Dollar holds steady, markets edgy ahead of Trump-Xi talks at G20
By Stanley White TOKYO (Reuters) - The dollar trod water early on Friday as investors awaited a crucial meeting between the leaders of the United States and China at a Group of 20 summit over the weekend for any signs of progress to end their heated trade war. The mood improved the previous day after the South China Morning Post said Washington and Beijing were laying out an agreement that would help avert the next round of tariffs on an additional $300 billion of Chinese imports. Negotiations between the world's two largest economies have been fraught, so traders and analysts caution that a resolution at the G20 summit is far from certain
By Stanley White
TOKYO (Reuters) - The dollar trod water early on Friday as investors awaited a crucial meeting between the leaders of the United States and China at a Group of 20 summit over the weekend for any signs of progress to end their heated trade war.
The mood improved the previous day after the South China Morning Post said Washington and Beijing were laying out an agreement that would help avert the next round of tariffs on an additional $300 billion of Chinese imports.
Negotiations between the world's two largest economies have been fraught, so traders and analysts caution that a resolution at the G20 summit is far from certain. Yet, markets seem to cling on to hopes of progress in a meeting between U.S. President Donald Trump and Chinese President Xi Jinping at the G20 in the western Japanese city of Osaka.
That was reflected in an easing of risk aversion as U.S. stocks gained and Treasury yields shifted lower.
Trump is set to hold the much-anticipated trade talks with Xi at 11:30 a.m. (0230 GMT) on Saturday.
"Market moves show there is less concern about the U.S.-China meeting, but the results of the meeting have to match these expectations for the dollar and risk assets to go higher," said Junichi Ishikawa, senior foreign exchange strategist at IG Securities.
"Anything less than that will lead to a big reaction in the opposite direction."
The dollar traded at 107.73 yen, little changed on the day but on course for a 0.4% gain this week as the greenback mounted a recovery from a five-month low of 106.77 yen reached on Tuesday.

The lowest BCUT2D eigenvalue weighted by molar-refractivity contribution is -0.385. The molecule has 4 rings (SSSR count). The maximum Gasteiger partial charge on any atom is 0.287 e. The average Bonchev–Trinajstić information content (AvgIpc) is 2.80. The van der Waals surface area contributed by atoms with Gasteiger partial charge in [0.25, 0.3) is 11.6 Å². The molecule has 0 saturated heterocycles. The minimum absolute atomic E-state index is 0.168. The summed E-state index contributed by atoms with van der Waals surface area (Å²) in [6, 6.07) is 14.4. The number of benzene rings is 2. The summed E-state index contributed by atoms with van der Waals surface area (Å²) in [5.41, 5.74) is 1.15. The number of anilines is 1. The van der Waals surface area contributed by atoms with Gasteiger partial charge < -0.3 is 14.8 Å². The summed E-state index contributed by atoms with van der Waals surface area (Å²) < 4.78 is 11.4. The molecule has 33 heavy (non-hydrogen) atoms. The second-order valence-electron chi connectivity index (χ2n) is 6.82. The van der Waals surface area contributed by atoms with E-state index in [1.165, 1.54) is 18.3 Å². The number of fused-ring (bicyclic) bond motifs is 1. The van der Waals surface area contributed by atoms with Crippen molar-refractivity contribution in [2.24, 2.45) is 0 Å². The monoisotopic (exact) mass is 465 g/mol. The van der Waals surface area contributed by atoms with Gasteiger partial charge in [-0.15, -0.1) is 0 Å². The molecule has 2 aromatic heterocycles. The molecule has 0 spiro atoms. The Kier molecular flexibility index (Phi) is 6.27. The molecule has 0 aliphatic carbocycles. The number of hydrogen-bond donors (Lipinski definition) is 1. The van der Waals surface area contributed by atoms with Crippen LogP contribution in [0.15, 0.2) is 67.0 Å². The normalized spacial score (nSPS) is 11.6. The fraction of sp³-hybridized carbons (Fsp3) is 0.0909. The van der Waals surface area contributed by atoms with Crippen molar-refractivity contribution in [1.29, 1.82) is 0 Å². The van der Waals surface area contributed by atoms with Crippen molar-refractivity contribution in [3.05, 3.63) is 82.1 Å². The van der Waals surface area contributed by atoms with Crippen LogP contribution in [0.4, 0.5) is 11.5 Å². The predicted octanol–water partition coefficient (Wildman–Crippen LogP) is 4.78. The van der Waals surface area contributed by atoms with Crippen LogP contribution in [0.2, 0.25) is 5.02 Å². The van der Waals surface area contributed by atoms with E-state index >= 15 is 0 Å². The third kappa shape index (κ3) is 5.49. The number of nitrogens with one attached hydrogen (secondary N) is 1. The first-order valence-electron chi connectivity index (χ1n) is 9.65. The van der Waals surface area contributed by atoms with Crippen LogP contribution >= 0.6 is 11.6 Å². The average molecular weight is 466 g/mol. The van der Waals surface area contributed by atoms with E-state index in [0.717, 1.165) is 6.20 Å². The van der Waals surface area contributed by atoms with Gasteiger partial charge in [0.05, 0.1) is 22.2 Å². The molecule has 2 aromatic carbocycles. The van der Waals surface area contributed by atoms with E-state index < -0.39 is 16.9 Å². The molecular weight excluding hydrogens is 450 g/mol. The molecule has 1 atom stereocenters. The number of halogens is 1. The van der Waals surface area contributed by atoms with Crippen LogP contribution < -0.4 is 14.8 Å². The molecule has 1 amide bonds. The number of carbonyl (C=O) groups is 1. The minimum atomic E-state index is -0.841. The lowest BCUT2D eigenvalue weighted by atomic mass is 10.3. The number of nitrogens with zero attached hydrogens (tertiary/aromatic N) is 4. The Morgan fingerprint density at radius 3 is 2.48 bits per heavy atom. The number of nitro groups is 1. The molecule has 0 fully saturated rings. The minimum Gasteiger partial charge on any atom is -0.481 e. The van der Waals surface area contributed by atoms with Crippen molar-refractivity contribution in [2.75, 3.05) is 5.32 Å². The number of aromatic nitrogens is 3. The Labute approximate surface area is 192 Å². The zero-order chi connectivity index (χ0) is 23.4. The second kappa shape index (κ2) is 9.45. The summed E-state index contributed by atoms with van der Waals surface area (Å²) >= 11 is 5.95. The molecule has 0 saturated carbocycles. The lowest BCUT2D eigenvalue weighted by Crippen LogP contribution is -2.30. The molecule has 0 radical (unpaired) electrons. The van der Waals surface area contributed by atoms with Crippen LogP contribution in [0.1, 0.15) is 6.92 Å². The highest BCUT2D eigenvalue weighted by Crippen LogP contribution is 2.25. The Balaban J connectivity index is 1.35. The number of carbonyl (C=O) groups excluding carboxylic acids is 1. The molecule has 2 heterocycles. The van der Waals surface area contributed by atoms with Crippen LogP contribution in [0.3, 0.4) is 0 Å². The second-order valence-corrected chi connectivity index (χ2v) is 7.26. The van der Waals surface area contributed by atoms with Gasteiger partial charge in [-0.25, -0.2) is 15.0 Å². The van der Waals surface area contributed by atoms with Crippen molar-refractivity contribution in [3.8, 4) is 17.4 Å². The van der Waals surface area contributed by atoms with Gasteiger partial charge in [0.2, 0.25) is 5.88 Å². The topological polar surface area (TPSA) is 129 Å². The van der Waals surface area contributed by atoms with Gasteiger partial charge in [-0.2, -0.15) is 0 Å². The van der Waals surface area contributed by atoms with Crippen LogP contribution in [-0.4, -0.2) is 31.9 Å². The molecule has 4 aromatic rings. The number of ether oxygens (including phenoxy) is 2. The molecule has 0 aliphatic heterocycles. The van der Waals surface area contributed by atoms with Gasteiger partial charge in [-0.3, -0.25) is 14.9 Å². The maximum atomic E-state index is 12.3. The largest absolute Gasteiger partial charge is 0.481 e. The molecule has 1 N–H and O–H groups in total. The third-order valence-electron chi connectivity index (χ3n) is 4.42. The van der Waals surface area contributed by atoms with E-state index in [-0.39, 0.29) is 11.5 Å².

The dollar index, which measures the U.S. currency against six of its peers, was at 96.195, down 0.3% on the week.
The United States and China have already imposed tariffs of up to 25% on hundreds of billions of dollars of each other's goods in a dispute about China's trade practices that has lasted nearly a year.
The drawn out trade war has slowed global growth and pushed many central banks toward cutting interest rates to support their economies. Any sign the trade war will come to an end would be a significant boost for the global economic outlook.
The euro last traded at $1.1370, unchanged on the week. However, analysts say sentiment on the single currency remains weak due to speculation the European Central Bank will ease monetary policy.
Any weakness in June inflation data for the euro zone, set for release later on Friday, would support the argument for monetary easing. In May, core inflation decelerated sharply.
Sterling was unchanged at $1.2670, on course for a 0.6% weekly decline on uncertainty about who will be Britain's next prime minister and on worries about whether the nation would be able to avoid a no-deal, chaotic exit from the European Union.
(Reporting by Stanley White; Editing by Shri Navaratnam)
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